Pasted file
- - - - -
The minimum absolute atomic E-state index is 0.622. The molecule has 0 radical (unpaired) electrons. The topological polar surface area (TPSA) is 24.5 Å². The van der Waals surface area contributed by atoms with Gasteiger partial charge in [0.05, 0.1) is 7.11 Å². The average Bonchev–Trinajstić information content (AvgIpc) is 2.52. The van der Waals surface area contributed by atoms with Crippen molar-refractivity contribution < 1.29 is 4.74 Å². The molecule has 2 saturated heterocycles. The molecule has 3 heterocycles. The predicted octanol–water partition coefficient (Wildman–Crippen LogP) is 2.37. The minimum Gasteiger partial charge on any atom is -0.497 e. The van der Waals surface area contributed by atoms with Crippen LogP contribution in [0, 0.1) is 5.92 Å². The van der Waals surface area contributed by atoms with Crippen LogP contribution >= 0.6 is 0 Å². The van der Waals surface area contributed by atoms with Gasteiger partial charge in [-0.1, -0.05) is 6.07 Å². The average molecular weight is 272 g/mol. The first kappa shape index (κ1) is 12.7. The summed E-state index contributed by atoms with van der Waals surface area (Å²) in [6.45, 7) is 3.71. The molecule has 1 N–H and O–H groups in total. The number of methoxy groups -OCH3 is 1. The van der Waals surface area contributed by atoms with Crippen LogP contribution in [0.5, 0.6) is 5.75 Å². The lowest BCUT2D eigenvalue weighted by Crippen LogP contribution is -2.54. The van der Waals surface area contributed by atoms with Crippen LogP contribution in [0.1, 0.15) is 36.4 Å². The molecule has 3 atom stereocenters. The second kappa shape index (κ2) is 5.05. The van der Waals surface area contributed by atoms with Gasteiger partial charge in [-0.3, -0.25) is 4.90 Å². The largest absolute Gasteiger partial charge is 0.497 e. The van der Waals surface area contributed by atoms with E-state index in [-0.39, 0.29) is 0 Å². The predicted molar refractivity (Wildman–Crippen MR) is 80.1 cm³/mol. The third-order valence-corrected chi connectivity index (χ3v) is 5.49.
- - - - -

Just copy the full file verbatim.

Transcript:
The minimum absolute atomic E-state index is 0.622. The molecule has 0 radical (unpaired) electrons. The topological polar surface area (TPSA) is 24.5 Å². The van der Waals surface area contributed by atoms with Gasteiger partial charge in [0.05, 0.1) is 7.11 Å². The average Bonchev–Trinajstić information content (AvgIpc) is 2.52. The van der Waals surface area contributed by atoms with Crippen molar-refractivity contribution < 1.29 is 4.74 Å². The molecule has 2 saturated heterocycles. The molecule has 3 heterocycles. The predicted octanol–water partition coefficient (Wildman–Crippen LogP) is 2.37. The minimum Gasteiger partial charge on any atom is -0.497 e. The van der Waals surface area contributed by atoms with Crippen LogP contribution in [0, 0.1) is 5.92 Å². The van der Waals surface area contributed by atoms with Crippen LogP contribution >= 0.6 is 0 Å². The van der Waals surface area contributed by atoms with Gasteiger partial charge in [-0.1, -0.05) is 6.07 Å². The average molecular weight is 272 g/mol. The first kappa shape index (κ1) is 12.7. The summed E-state index contributed by atoms with van der Waals surface area (Å²) in [6.45, 7) is 3.71. The molecule has 1 N–H and O–H groups in total. The number of methoxy groups -OCH3 is 1. The van der Waals surface area contributed by atoms with Crippen LogP contribution in [0.5, 0.6) is 5.75 Å². The lowest BCUT2D eigenvalue weighted by Crippen LogP contribution is -2.54. The van der Waals surface area contributed by atoms with Crippen LogP contribution in [0.1, 0.15) is 36.4 Å². The molecule has 3 atom stereocenters. The second kappa shape index (κ2) is 5.05. The van der Waals surface area contributed by atoms with Gasteiger partial charge in [-0.3, -0.25) is 4.90 Å². The largest absolute Gasteiger partial charge is 0.497 e. The van der Waals surface area contributed by atoms with E-state index in [-0.39, 0.29) is 0 Å². The predicted molar refractivity (Wildman–Crippen MR) is 80.1 cm³/mol. The third-order valence-corrected chi connectivity index (χ3v) is 5.49.